Therapy For Developmental Disabilities
Therapy for Developmental Disabilities (TDD) provides Occupational, Physical, and Speech Therapy services for children ages birth to 21 in both the clinic and home setting. At TDD, we strive to provide the highest quality pediatric therapy services for our clients. Services are provided to children birth through age 21 utilizing private insurance and/or through the Division of Developmental Disabilities for those eligible.
As pediatric occupational, physical, and speech therapists, we pride ourselves in being able to offer therapy services in the natural environment as well as clinic setting to best meet the needs of the family. Our staff is committed to providing outstanding care for your child in combination with your primary care physician and other involved community service agencies. We work closely with your family to address your needs and to incorporate your goals in developing and implementing your child’s treatment program to give him/her the greatest opportunity to succeed.
Children develop through a dynamic process in which they interact with the people and environment around them. There are times when, due to special circumstances, the child may be delayed or may not achieve certain developmental milestones. The role of therapy is to help facilitate the development of functional skills. This is done through different avenues and the key is the involvement of the family or caregiver.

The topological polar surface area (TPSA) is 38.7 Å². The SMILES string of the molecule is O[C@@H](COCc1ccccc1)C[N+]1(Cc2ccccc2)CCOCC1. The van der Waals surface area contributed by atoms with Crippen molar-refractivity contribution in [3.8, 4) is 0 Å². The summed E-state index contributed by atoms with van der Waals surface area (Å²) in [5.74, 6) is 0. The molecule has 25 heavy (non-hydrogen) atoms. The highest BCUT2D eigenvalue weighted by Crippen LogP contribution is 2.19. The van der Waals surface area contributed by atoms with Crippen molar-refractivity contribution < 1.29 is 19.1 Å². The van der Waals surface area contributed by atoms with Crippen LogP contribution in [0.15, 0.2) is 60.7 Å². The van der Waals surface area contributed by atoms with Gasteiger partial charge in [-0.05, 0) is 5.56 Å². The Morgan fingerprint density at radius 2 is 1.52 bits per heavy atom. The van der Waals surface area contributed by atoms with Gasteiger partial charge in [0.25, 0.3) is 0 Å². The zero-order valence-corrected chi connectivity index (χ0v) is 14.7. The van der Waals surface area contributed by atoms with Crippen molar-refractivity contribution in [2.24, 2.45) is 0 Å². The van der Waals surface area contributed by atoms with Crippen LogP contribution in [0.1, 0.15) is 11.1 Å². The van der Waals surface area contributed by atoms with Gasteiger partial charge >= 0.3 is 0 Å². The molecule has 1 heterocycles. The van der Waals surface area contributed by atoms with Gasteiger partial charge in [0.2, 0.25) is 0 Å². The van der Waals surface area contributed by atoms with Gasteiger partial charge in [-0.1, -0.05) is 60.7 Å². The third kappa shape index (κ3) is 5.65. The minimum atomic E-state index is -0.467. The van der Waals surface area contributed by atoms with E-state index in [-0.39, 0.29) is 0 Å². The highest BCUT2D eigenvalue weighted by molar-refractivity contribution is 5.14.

Physical therapists address the child’s gross motor or movement skills. This can include the development of postural strength, transitions from one position to another, walking, and higher-level coordination skills. The therapist may use special equipment such as balls, bolsters, and developmental toys to encourage the child to meet their goals.
Occupational therapists address the child’s sensory and fine motor skills. This can include development of the hand and arms, cognitive development through eye-hand coordination, handwriting, sensory integration, and movement/sensory processing. The therapist may use special equipment such as balls, bolsters, swings, massage and strengthening play, puzzles, handwriting activities and games.
Speech therapists address the child’s speech and language development as well as feeding issues. This may include working on sounds, word formation, oral motor skills, sensory integration of the mouth, movement and play, games, cognitive challenges, and various other communication skills.